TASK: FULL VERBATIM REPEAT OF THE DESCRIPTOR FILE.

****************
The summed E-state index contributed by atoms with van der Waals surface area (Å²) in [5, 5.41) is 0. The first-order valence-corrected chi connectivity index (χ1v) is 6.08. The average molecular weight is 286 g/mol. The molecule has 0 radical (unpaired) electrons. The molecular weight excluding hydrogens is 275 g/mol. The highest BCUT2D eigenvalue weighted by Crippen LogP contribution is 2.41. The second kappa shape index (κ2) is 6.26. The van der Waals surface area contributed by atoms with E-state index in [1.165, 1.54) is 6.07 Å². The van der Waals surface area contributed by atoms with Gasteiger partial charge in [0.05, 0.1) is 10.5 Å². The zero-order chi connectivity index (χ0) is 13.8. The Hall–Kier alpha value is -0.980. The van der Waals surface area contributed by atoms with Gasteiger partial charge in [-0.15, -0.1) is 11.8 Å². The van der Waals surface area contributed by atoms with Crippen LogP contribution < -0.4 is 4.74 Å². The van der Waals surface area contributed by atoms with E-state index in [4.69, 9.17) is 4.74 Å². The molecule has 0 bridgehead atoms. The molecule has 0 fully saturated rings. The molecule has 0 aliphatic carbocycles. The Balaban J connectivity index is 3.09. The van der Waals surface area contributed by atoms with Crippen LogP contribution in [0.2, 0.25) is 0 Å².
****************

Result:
The summed E-state index contributed by atoms with van der Waals surface area (Å²) in [5, 5.41) is 0. The first-order valence-corrected chi connectivity index (χ1v) is 6.08. The average molecular weight is 286 g/mol. The molecule has 0 radical (unpaired) electrons. The molecular weight excluding hydrogens is 275 g/mol. The highest BCUT2D eigenvalue weighted by Crippen LogP contribution is 2.41. The second kappa shape index (κ2) is 6.26. The van der Waals surface area contributed by atoms with E-state index in [1.165, 1.54) is 6.07 Å². The van der Waals surface area contributed by atoms with Gasteiger partial charge in [0.05, 0.1) is 10.5 Å². The zero-order chi connectivity index (χ0) is 13.8. The Hall–Kier alpha value is -0.980. The van der Waals surface area contributed by atoms with Gasteiger partial charge in [-0.15, -0.1) is 11.8 Å². The van der Waals surface area contributed by atoms with Crippen LogP contribution < -0.4 is 4.74 Å². The van der Waals surface area contributed by atoms with E-state index in [4.69, 9.17) is 4.74 Å². The molecule has 0 bridgehead atoms. The molecule has 0 fully saturated rings. The molecule has 0 aliphatic carbocycles. The Balaban J connectivity index is 3.09. The van der Waals surface area contributed by atoms with Crippen LogP contribution in [0.2, 0.25) is 0 Å².